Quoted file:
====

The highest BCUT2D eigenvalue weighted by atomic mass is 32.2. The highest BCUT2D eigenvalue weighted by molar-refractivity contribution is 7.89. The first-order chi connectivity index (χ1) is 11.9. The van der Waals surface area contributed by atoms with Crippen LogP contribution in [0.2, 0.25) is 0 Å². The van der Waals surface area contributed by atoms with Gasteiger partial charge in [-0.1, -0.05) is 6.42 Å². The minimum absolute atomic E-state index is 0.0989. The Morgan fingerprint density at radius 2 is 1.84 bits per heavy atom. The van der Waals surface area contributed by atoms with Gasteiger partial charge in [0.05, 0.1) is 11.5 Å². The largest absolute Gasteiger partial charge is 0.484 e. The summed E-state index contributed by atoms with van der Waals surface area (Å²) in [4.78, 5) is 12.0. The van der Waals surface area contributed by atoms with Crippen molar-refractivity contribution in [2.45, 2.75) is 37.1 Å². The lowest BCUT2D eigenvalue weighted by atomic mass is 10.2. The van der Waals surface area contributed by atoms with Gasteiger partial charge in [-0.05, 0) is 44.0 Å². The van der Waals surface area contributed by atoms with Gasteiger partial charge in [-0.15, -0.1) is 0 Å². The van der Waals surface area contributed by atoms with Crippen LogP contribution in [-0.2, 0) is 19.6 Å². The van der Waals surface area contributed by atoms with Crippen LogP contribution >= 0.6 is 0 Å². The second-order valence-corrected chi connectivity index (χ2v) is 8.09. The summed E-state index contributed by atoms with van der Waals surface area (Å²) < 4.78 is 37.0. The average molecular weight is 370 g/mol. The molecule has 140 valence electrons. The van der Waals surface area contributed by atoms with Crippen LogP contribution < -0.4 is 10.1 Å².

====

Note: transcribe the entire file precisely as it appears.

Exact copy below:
The highest BCUT2D eigenvalue weighted by atomic mass is 32.2. The highest BCUT2D eigenvalue weighted by molar-refractivity contribution is 7.89. The first-order chi connectivity index (χ1) is 11.9. The van der Waals surface area contributed by atoms with Crippen LogP contribution in [0.2, 0.25) is 0 Å². The van der Waals surface area contributed by atoms with Gasteiger partial charge in [-0.1, -0.05) is 6.42 Å². The minimum absolute atomic E-state index is 0.0989. The Morgan fingerprint density at radius 2 is 1.84 bits per heavy atom. The van der Waals surface area contributed by atoms with Gasteiger partial charge in [0.05, 0.1) is 11.5 Å². The largest absolute Gasteiger partial charge is 0.484 e. The summed E-state index contributed by atoms with van der Waals surface area (Å²) in [4.78, 5) is 12.0. The van der Waals surface area contributed by atoms with Crippen molar-refractivity contribution in [2.45, 2.75) is 37.1 Å². The lowest BCUT2D eigenvalue weighted by atomic mass is 10.2. The van der Waals surface area contributed by atoms with Gasteiger partial charge in [-0.05, 0) is 44.0 Å². The van der Waals surface area contributed by atoms with Gasteiger partial charge in [-0.15, -0.1) is 0 Å². The van der Waals surface area contributed by atoms with Crippen LogP contribution in [-0.2, 0) is 19.6 Å². The van der Waals surface area contributed by atoms with Crippen LogP contribution >= 0.6 is 0 Å². The second-order valence-corrected chi connectivity index (χ2v) is 8.09. The summed E-state index contributed by atoms with van der Waals surface area (Å²) < 4.78 is 37.0. The average molecular weight is 370 g/mol. The molecule has 140 valence electrons. The van der Waals surface area contributed by atoms with Crippen LogP contribution < -0.4 is 10.1 Å².